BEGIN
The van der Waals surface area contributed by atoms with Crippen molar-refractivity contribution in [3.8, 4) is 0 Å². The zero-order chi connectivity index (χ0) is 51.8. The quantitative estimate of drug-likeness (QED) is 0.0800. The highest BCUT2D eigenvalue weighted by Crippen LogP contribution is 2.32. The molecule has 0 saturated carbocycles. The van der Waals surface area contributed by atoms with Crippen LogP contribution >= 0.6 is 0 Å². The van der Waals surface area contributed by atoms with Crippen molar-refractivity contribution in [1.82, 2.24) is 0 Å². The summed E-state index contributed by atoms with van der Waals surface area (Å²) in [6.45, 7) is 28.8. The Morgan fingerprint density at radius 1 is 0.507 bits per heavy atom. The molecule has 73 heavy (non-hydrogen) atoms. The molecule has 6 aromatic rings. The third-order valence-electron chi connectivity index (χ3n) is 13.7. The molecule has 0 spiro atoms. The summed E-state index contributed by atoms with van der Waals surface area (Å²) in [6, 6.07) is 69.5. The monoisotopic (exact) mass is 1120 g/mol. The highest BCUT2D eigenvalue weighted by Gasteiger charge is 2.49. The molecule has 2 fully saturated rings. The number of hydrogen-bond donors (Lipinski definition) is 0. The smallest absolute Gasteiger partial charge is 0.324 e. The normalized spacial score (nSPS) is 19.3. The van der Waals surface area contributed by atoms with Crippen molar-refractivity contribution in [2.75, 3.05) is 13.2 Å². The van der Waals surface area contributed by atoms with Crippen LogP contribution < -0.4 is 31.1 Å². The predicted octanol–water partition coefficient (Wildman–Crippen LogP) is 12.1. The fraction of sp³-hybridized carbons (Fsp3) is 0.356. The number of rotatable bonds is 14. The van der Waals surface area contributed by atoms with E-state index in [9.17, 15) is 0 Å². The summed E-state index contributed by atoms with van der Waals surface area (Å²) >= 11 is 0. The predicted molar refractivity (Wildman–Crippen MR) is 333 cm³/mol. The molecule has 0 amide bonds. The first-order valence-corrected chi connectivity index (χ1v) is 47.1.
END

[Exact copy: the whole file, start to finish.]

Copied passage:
The van der Waals surface area contributed by atoms with Crippen molar-refractivity contribution in [3.8, 4) is 0 Å². The zero-order chi connectivity index (χ0) is 51.8. The quantitative estimate of drug-likeness (QED) is 0.0800. The highest BCUT2D eigenvalue weighted by Crippen LogP contribution is 2.32. The molecule has 0 saturated carbocycles. The van der Waals surface area contributed by atoms with Crippen LogP contribution >= 0.6 is 0 Å². The van der Waals surface area contributed by atoms with Crippen molar-refractivity contribution in [1.82, 2.24) is 0 Å². The summed E-state index contributed by atoms with van der Waals surface area (Å²) in [6.45, 7) is 28.8. The Morgan fingerprint density at radius 1 is 0.507 bits per heavy atom. The molecule has 73 heavy (non-hydrogen) atoms. The molecule has 6 aromatic rings. The third-order valence-electron chi connectivity index (χ3n) is 13.7. The molecule has 0 spiro atoms. The summed E-state index contributed by atoms with van der Waals surface area (Å²) in [6, 6.07) is 69.5. The monoisotopic (exact) mass is 1120 g/mol. The highest BCUT2D eigenvalue weighted by Gasteiger charge is 2.49. The molecule has 2 fully saturated rings. The number of hydrogen-bond donors (Lipinski definition) is 0. The smallest absolute Gasteiger partial charge is 0.324 e. The normalized spacial score (nSPS) is 19.3. The van der Waals surface area contributed by atoms with Crippen molar-refractivity contribution in [2.75, 3.05) is 13.2 Å². The van der Waals surface area contributed by atoms with Crippen LogP contribution < -0.4 is 31.1 Å². The predicted octanol–water partition coefficient (Wildman–Crippen LogP) is 12.1. The fraction of sp³-hybridized carbons (Fsp3) is 0.356. The number of rotatable bonds is 14. The van der Waals surface area contributed by atoms with E-state index in [9.17, 15) is 0 Å². The summed E-state index contributed by atoms with van der Waals surface area (Å²) >= 11 is 0. The predicted molar refractivity (Wildman–Crippen MR) is 333 cm³/mol. The molecule has 0 amide bonds. The first-order valence-corrected chi connectivity index (χ1v) is 47.1.